ultimately, media economics.
As noted, media content is often created with the
desire to reach global audiences, so consumer
tastes and preferences are critical in
understanding audience needs and wants.
Media content, in the form of television programs,
movies, sound and video recordings, and print
(e.g., books, magazines, newspapers),
represents some of the products
supplied by media firms. Media products can be
broadly classified into categories of information
(news-related content) and entertainment (drama,
music, games, etc.).
Media products such as television programming,
feature films, and sound recordings can be
repeatedly used and marketed to both audiences
and advertisers, forming the “dual-product
Issues in Media Economics
There are a number of issues scholars need to
address in their efforts to further develop this
important area of research. This final section
considers three issues of particular relevance
affecting media economics at the beginning of the
21st century: theory building, defining market
structures more precisely , and better methods.
Media economics research has primarily drawn on
microeconomic concepts and principles, with a
heavy reliance on the industrial organization
model. Although this
emphasis clarifies the relationship of various
concepts in microeconomic analysis, it limits the
development of the field.
As a result, other economic theories, which have
possible application to the mass media industries,
have been ignored, especially those found in
1998; Lacy & Niebauer, 1995).
In addition to drawing on the breadth of existing
economic theories, scholars should consider new
theoretical inquiries that could draw on multiple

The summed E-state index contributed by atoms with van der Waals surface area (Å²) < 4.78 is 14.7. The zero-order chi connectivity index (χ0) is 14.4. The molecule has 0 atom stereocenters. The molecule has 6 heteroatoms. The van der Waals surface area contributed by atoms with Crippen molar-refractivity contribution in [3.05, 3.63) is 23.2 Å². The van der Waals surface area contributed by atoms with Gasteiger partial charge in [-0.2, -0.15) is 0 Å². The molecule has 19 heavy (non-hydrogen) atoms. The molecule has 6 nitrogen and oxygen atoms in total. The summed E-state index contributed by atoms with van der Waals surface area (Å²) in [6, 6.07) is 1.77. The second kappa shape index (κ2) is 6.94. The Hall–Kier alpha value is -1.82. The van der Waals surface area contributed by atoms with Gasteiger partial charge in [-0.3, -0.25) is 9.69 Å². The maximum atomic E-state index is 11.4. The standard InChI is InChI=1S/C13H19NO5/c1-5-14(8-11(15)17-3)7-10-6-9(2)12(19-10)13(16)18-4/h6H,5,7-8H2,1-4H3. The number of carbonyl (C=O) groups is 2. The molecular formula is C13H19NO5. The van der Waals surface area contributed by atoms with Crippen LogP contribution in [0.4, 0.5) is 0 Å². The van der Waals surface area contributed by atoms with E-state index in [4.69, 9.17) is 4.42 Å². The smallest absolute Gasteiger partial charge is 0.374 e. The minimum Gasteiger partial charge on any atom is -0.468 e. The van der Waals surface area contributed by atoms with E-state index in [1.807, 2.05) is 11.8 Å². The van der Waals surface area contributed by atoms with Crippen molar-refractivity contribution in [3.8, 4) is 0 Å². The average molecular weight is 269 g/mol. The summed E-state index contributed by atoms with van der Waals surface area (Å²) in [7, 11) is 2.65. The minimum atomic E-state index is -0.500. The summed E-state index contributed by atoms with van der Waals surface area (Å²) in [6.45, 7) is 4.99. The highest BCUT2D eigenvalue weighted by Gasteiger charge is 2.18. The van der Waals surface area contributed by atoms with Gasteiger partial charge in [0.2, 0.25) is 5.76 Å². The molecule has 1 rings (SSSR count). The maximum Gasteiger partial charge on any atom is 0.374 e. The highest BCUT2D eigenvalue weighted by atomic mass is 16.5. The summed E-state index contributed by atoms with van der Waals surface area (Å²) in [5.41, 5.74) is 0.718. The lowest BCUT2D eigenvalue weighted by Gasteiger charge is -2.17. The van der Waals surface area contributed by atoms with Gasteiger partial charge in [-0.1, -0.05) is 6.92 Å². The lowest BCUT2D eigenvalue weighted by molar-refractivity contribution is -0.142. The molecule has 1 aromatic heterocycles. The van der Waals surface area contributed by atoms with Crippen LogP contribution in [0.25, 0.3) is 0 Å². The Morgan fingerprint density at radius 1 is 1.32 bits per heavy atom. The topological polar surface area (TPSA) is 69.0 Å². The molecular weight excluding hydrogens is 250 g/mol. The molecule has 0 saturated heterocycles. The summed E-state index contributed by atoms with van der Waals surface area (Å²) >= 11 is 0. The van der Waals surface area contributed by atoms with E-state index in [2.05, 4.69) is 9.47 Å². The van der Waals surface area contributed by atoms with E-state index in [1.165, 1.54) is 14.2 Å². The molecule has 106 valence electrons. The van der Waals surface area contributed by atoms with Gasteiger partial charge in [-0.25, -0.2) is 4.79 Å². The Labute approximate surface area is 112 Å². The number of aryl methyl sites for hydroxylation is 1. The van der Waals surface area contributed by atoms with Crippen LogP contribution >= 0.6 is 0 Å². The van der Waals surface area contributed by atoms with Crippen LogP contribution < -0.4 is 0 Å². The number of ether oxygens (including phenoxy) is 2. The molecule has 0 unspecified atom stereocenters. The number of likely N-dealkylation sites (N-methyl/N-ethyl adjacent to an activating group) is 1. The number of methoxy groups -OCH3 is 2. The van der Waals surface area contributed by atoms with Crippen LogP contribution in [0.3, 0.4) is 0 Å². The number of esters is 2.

methods of investigation.
The interplay of business structures, regulation,
technology, and social policy implications across
the media industries
offers a unique playing field for scholars to
generate new theories and hypotheses.
To do so, researchers must be willing to move away
from simply describing specific firms’ structure
and performance to more analytical and
Theory building is never easy in any field, but given
the rapid pace of change in the media industries,
no area could benefit
more from fresh ideas and news perspectives than
BETTER METHODS OF
Improvements in theory development and
redefining of the media market and market
structure must be realized in conjunction with
enhancements in methods.
In particular, one area deserves attention:
measures used to assess competition and
Media economics provides a means to understand
the activities and functions of media companies
as economic institutions.
Only by understanding individual media companies
as business entities can one fully appreciate their
conduct within society.
An understanding of media economics strengthens
our understanding of the role and function of
mass media in society. At a theoretical level,
media economics complements
existing mass communication theory by adding
important dimensions regarding the structure,
conduct, and performance of media firms and
industries; the interplay of
economics, policy, and regulation; and audience
behaviors and preferences.
As a field of scholarship, media economics
research offers important contributions to media
studies. Media economics research faces many
challenges as it attempts to analyze
and evaluate the complex and changing world in
which the mass media industries operate.
Based on :
Alan B. Albarran
Albarran, A. B. (2002). Media economics:
Understanding markets, industries and concepts
(2nd ed.). Ames: Iowa State University